Mike Nelson @ Hayward Gallery

22 February 2023 – 7 May 2023

Extinction Beckons

The world of Mike Nelson is an unsettling place. A world where abandoned spaces allude to lives once lived and those lives too appear to have been troubled.

His exhibition at the Hayward gallery is nothing short of breath taking in its scale and ambition, recreating as it does a number of Nelson’s ‘worlds’. The exhibition is dereliction and emptiness writ large and as the title suggests, the visitor is helplessly sucked in on the path to extinction.

The key areas are described below:

‘I, Imposter’ (2011)

‘I, Imposter’ (2011) - detail

‘I, Imposter’ (2011) - detail

A storage room reminiscent of a reclaim yard. Shelves stacked with old timbers and where walls are lined with countless doors all bathed in a deep red light. Doors, which in an earlier life would have opened on to other worlds themselves, here, lie abandoned. Their other worlds now closed to us, possibly gone forever. Our confinement in this space is claustrophobic.

‘The Deliverance and the Patience’ (2001)

‘The Deliverance and the Patience’ (2001)

‘The Deliverance and the Patience’ (2001) - detail

‘The Deliverance and the Patience’ (2001) - detail

‘The Deliverance and the Patience’ (2001) - detail

A sarcophagus like structure filling the length of the second gallery. From the outside it is clear that its contents have been entombed. Entering through a small door, the viewer is left abandoned within a labyrinthine network of corridors. Doors leading to deserted rooms, emptied of life. Remnants of a past life litter these rooms and corridors. This is how I envisage a place where its inhabitants all left in a hurry. The maze of corridors are unsettling; you don’t want to get lost. You enter a room and find it’s familiar, you realise you have already been there but through a different door.

The stuff of nightmares.

‘Triple Bluff Canyon (The Woodshed)’ (2004)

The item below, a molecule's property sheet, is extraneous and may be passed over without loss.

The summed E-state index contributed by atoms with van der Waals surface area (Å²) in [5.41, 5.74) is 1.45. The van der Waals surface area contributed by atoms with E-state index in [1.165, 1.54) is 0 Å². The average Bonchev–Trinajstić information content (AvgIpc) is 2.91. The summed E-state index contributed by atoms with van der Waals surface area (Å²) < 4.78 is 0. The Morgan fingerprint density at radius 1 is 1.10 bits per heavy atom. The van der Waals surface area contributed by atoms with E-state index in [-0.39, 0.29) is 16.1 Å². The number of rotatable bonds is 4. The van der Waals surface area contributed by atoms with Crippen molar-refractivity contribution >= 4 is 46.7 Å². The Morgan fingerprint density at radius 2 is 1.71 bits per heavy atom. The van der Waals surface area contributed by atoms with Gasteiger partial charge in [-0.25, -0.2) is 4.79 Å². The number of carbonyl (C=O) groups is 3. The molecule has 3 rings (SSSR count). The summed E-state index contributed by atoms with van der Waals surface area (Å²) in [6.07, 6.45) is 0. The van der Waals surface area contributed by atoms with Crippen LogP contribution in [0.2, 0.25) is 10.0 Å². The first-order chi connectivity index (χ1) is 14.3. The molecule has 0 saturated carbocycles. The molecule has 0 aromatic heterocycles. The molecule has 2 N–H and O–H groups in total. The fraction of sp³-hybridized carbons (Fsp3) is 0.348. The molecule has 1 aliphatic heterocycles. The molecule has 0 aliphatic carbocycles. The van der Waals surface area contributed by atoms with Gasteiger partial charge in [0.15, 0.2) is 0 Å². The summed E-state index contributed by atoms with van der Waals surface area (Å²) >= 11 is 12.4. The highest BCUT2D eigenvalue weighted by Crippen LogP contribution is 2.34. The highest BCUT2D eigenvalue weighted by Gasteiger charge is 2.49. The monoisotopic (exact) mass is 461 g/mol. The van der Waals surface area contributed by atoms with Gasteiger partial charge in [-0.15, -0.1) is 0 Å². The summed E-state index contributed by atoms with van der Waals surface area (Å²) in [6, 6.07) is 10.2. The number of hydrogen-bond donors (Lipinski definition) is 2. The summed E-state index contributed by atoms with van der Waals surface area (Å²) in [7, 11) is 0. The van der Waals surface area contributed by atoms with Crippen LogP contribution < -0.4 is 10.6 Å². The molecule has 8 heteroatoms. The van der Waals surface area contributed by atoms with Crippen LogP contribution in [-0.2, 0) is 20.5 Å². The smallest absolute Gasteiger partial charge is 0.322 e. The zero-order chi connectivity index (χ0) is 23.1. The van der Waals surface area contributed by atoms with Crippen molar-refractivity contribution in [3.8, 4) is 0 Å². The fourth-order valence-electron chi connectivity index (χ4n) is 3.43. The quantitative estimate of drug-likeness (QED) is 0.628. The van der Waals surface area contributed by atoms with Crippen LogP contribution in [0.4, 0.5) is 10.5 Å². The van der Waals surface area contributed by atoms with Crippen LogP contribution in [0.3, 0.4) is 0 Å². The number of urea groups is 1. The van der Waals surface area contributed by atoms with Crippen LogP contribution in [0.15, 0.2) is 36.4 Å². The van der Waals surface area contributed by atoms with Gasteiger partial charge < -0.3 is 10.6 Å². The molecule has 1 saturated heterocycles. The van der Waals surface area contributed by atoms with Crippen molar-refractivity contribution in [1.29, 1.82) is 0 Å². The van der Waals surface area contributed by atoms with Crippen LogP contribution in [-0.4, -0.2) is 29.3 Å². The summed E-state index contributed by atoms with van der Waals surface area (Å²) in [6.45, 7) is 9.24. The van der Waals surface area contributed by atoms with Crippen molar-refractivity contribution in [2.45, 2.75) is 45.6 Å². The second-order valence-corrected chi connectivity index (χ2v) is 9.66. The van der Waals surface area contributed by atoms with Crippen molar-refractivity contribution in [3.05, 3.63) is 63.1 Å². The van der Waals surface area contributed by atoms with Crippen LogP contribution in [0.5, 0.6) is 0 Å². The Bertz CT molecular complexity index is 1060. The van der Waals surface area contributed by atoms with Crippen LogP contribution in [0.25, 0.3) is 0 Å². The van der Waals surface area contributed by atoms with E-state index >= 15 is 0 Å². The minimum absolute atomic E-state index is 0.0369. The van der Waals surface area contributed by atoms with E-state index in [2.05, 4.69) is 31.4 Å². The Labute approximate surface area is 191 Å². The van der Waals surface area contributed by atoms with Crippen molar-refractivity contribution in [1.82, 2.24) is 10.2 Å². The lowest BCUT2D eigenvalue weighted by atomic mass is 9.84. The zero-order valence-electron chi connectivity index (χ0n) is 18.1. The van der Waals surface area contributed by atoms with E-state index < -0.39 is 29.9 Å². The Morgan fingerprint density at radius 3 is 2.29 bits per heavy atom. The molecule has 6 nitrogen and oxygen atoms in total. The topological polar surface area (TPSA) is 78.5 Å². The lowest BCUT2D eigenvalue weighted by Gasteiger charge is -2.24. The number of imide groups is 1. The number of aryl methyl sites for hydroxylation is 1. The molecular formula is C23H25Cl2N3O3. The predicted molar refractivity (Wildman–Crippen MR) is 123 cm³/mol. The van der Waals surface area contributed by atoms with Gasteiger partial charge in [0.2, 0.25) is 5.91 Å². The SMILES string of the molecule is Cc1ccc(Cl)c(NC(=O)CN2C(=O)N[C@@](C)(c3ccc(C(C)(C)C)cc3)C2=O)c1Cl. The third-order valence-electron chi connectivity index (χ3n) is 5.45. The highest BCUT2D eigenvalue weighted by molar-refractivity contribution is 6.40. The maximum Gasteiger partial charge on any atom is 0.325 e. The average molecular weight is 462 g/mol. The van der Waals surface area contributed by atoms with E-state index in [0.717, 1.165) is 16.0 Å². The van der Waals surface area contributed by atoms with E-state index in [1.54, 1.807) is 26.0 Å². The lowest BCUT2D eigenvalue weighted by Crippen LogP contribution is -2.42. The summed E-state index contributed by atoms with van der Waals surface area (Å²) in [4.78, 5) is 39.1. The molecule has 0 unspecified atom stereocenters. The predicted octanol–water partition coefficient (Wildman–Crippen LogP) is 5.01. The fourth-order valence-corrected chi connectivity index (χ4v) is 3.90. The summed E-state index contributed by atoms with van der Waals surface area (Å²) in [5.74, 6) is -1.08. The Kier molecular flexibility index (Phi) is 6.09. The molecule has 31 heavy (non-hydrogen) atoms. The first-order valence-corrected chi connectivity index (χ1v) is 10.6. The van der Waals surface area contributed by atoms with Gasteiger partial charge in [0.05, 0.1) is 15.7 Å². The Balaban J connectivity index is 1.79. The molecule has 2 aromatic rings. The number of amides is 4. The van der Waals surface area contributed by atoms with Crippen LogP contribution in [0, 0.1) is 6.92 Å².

Thinking the exhibition couldn’t get better, Nelson gives us the amalgamation of ‘Triple Bluff Canyon’, ‘M25’ and ‘I, Impostor (the darkroom)’. 

A concrete bunker partially buried in sand, the sand littered with remnants of burst tyres.  This is what happens to civilisations over time as nature reclaims the space. Parallels with the ending of the original ‘Planet of the Apes’ starring Charlton Heston, come to mind although a more ready comparison is with Robert Smithson’s ‘Partially Buried Woodshed’. In each of these scenarios the artist/film maker presents us with the afterlife of human activity; decay, abandonment and decomposition. Placed inside a gallery, there isn’t even a slight breeze to suggest some life may be present.

‘Triple Bluff Canyon (The Woodshed)’ and ‘M25’

‘Triple Bluff Canyon (The Woodshed)’ - detail

‘I, Imposter (the darkroom)’ (2011)

A corridor off to the right leads us to the heart of the ‘woodshed’. ‘I, Imposter (the darkroom)’  is the heart, but one which has long stopped beating. Bathed in red, it houses a disused darkroom. Once again, an environment deserted and left in a hurry, its memories and earlier life recorded on the developed photographs hanging from the ceiling. What point is Nelson saying here? That the analogue world of photography has also been  abandoned and neglected as the buildings that surround us? Time waits for nothing.

‘Studio Apparatus for Kunsthalle Münster’ (2004)

‘Studio Apparatus for Kunsthalle Münster’

‘Studio Apparatus for Kunsthalle Münster’ - detail

The scale and complexity of this installation is dizzying. A huge mesh of reinforcement rods arranged in a lattice formation containing construction materials and (predominantly) concrete cast heads suspended and attached throughout. Is this a reference to the nature of Nelson’s site specific works which use discarded and found objects? That these objects contain both a past and an as yet undetermined future? This future dependent on the mind of the artist to repurpose them? Who knows? Yet, what is undeniable is the sheer bravado of the work.

I left the exhibition simultaneously disorientated and awestruck by the scale and imagination of Nelson’s work. Some will argue that all he has achieved is to put a lot of discarded objects together, but in my mind that is to miss the point. 

What Nelson achieves here is a window into the soul of human life. 
Its origins and eventually its extinction.

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